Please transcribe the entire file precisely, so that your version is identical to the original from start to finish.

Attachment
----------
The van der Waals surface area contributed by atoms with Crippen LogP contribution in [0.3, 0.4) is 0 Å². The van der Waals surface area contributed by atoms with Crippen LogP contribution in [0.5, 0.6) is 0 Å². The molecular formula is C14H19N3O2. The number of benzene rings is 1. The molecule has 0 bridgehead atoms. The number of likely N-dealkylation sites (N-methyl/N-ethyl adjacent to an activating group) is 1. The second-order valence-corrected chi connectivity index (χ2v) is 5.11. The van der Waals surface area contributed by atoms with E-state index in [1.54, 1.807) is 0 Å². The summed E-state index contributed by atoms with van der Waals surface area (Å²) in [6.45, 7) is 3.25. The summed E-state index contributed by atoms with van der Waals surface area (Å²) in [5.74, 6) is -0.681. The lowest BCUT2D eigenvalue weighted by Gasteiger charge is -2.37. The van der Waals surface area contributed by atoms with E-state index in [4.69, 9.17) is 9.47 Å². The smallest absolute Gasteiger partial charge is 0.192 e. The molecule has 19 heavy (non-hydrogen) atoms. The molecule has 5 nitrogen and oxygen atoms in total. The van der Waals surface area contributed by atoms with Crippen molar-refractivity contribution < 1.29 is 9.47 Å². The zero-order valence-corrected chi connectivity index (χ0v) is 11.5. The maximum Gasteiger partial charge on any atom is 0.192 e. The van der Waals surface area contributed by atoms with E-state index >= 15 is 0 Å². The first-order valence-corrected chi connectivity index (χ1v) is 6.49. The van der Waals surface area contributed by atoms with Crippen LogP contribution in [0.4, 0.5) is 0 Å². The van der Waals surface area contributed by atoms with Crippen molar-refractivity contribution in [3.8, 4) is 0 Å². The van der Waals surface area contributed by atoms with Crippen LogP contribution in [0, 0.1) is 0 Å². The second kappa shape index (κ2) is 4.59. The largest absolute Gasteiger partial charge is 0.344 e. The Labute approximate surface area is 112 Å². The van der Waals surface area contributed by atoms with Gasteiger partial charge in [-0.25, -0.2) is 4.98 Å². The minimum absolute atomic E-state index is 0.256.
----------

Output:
The van der Waals surface area contributed by atoms with Crippen LogP contribution in [0.3, 0.4) is 0 Å². The van der Waals surface area contributed by atoms with Crippen LogP contribution in [0.5, 0.6) is 0 Å². The molecular formula is C14H19N3O2. The number of benzene rings is 1. The molecule has 0 bridgehead atoms. The number of likely N-dealkylation sites (N-methyl/N-ethyl adjacent to an activating group) is 1. The second-order valence-corrected chi connectivity index (χ2v) is 5.11. The van der Waals surface area contributed by atoms with E-state index in [1.54, 1.807) is 0 Å². The summed E-state index contributed by atoms with van der Waals surface area (Å²) in [6.45, 7) is 3.25. The summed E-state index contributed by atoms with van der Waals surface area (Å²) in [5.74, 6) is -0.681. The lowest BCUT2D eigenvalue weighted by Gasteiger charge is -2.37. The van der Waals surface area contributed by atoms with E-state index in [4.69, 9.17) is 9.47 Å². The smallest absolute Gasteiger partial charge is 0.192 e. The molecule has 19 heavy (non-hydrogen) atoms. The molecule has 5 nitrogen and oxygen atoms in total. The van der Waals surface area contributed by atoms with Crippen molar-refractivity contribution < 1.29 is 9.47 Å². The zero-order valence-corrected chi connectivity index (χ0v) is 11.5. The maximum Gasteiger partial charge on any atom is 0.192 e. The van der Waals surface area contributed by atoms with E-state index >= 15 is 0 Å². The first-order valence-corrected chi connectivity index (χ1v) is 6.49. The van der Waals surface area contributed by atoms with Crippen LogP contribution in [0.4, 0.5) is 0 Å². The van der Waals surface area contributed by atoms with Crippen molar-refractivity contribution in [3.8, 4) is 0 Å². The van der Waals surface area contributed by atoms with Crippen LogP contribution in [0, 0.1) is 0 Å². The second kappa shape index (κ2) is 4.59. The largest absolute Gasteiger partial charge is 0.344 e. The Labute approximate surface area is 112 Å². The van der Waals surface area contributed by atoms with Gasteiger partial charge in [-0.25, -0.2) is 4.98 Å². The minimum absolute atomic E-state index is 0.256.